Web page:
In the third place, it's mistaken because the agreement is not only limited in time, but also limited in its conception: It only addresses the technical aspects of the nuclear program and leaves behind everything around it. The deal says nothing of other essential components, such as the knowledge and technology to make a nuclear warhead, and collateral programs regarding long-range missiles that can go on uninterrupted. Even worse, it decouples these technologies from the nature and activities of a regime that, as everyone knows well, has sponsored terrorism, has deceived IAEA inspectors, and systematically refused to meet the requirements imposed by the UN. Nothing is said about Iran's ambitions of regional dominance, or about its links to Bashar al-Assad, whom Iran has directly propped up in power, or about Hezbollah and Hamas. This agreement strongly recalls the one President Obama allowed Putin to make regarding Syria's chemical weapons. Although these weapons are no longer used, the killings go on by other means. Decoupling Iran's nuclear program from the repressive, violent, and expansionist nature of the regime in Teheran cannot yield a happy outcome.
Finally, it's wrong for the way it was done. President Obama kept U.S. allies in the region as well as his European partners out of the loop. In fact, France refused to sign the agreement during the first round of the Geneva talks after Paris found an agreed-upon text by the Americans, leaving acceptance as the only choice.
That brings us to why this agreement is very dangerous. It jeopardizes the sanctions regime as we all know how selective sanctions work: Nobody complies. Furthermore, this interim arrangement leads to a profound reconfiguration of the entire region according to the new U.S. orientation to advance a comprehensive dialogue with Iran, which leaves Israel and Saudi Arabia behind — America's traditional allies in the region. Obama apparently wants to restore good relations with Teheran and nothing else matters as long as it's achieved, even if this requires turning a blind eye to Syria, accepting a pro-Iranian government in Iraq, reaching a tacit understanding with the Hezbollah terrorists, and allowing Iran to become virtually a nuclear state — that is, with the capability to produce a nuclear bomb in no time. The problem is that the U.S. Administration just doesn't seem to understand the Middle East: that no one in the region is going to sit idly. The nuclear proliferation that America didn't want is going to be the only thing it will get, due to its rushed desire to sign a deal with Iran.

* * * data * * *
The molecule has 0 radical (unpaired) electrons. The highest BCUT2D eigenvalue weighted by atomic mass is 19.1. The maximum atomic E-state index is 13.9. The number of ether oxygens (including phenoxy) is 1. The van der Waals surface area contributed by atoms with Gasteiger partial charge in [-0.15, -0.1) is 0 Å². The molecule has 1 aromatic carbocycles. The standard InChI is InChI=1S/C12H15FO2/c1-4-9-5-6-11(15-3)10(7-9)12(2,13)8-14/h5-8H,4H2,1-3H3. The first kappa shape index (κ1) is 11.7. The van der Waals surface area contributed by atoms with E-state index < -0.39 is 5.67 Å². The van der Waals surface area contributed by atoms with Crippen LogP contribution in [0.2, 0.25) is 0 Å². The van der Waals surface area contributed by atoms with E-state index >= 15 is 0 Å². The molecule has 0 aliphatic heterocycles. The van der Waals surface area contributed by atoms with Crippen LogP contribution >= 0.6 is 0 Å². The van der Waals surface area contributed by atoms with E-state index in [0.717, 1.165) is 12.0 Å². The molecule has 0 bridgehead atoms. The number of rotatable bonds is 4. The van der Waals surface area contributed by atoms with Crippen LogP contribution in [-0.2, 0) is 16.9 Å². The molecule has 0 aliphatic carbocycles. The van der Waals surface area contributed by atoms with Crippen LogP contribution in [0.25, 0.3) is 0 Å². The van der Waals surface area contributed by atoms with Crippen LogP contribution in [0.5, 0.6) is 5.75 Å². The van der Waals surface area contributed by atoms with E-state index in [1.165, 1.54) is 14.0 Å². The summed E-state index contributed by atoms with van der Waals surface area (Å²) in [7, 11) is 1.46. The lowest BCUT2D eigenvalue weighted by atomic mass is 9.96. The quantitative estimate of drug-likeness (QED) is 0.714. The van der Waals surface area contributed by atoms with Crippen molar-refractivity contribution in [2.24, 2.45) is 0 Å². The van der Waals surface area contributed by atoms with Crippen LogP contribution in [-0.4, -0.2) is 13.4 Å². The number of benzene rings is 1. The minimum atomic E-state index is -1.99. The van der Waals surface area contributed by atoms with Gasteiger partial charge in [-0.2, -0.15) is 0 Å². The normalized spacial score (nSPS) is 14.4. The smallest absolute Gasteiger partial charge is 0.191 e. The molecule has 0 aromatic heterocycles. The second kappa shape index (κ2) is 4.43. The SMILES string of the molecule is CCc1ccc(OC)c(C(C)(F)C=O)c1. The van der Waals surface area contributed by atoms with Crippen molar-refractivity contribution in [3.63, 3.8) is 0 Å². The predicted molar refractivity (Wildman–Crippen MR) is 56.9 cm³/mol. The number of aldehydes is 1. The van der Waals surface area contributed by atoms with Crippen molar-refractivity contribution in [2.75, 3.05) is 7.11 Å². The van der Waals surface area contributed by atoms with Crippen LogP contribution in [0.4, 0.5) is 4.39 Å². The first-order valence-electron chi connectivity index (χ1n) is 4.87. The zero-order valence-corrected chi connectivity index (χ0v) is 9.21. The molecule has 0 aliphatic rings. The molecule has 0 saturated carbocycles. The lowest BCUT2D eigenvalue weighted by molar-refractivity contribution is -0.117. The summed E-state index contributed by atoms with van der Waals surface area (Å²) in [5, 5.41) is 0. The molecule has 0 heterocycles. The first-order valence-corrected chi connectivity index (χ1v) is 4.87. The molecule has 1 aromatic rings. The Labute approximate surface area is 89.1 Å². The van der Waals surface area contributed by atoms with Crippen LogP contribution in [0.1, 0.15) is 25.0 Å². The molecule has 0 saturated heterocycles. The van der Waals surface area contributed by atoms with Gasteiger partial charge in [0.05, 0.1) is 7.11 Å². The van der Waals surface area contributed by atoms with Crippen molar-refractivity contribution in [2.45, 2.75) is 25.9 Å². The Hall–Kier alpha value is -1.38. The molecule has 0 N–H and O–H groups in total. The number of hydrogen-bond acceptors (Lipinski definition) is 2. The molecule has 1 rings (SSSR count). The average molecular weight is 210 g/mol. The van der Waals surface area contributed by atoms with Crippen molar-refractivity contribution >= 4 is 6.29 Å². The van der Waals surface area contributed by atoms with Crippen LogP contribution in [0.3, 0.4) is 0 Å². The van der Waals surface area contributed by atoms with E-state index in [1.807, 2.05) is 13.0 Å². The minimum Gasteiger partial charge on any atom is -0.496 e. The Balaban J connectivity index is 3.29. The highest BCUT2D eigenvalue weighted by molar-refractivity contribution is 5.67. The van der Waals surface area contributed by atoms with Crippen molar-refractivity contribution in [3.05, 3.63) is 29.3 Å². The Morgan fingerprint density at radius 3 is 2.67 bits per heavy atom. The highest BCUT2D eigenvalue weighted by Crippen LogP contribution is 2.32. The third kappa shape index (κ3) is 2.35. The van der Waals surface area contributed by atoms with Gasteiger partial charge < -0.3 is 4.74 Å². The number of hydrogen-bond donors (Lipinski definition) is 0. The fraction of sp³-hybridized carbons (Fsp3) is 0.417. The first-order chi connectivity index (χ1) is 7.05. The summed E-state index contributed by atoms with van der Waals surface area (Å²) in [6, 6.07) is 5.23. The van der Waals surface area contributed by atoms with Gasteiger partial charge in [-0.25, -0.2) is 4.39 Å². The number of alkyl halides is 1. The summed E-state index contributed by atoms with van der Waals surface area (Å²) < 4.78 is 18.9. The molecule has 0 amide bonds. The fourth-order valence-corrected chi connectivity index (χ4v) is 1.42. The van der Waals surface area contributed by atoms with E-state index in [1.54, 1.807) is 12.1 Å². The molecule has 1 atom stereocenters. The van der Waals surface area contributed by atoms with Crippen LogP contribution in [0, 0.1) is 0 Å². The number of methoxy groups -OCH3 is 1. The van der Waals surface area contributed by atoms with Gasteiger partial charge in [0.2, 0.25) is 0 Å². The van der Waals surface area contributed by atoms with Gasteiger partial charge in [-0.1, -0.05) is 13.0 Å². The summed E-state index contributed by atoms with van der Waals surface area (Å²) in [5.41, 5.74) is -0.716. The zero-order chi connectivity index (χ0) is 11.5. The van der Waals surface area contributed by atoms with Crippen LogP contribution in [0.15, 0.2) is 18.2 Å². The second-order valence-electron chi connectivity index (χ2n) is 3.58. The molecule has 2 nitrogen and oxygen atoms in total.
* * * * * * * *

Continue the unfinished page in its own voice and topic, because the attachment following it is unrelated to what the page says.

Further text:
This agreement is based on a double delusion: That we can trust Iran and that, if Iranians don't honor the deal, we will be able to impose new sanctions. And yet, what it actually does is to put an end to the sanctions regime without the ayatollahs putting an end to their stated ambitions. In six months, Iran will not be further from a nuclear bomb but we will be further from the capacity to impose more sanctions.
Rafael L. Bardají is Senior Advisor for international security to former Spanish President Jose Maria Aznar. He served in Spain's government as National Security Advisor from 1996-2004. Mr. Bardaji is the Director of Foreign Policy at FAES, a think tank in Madrid and the Executive Director of Friends of Israel Initiative.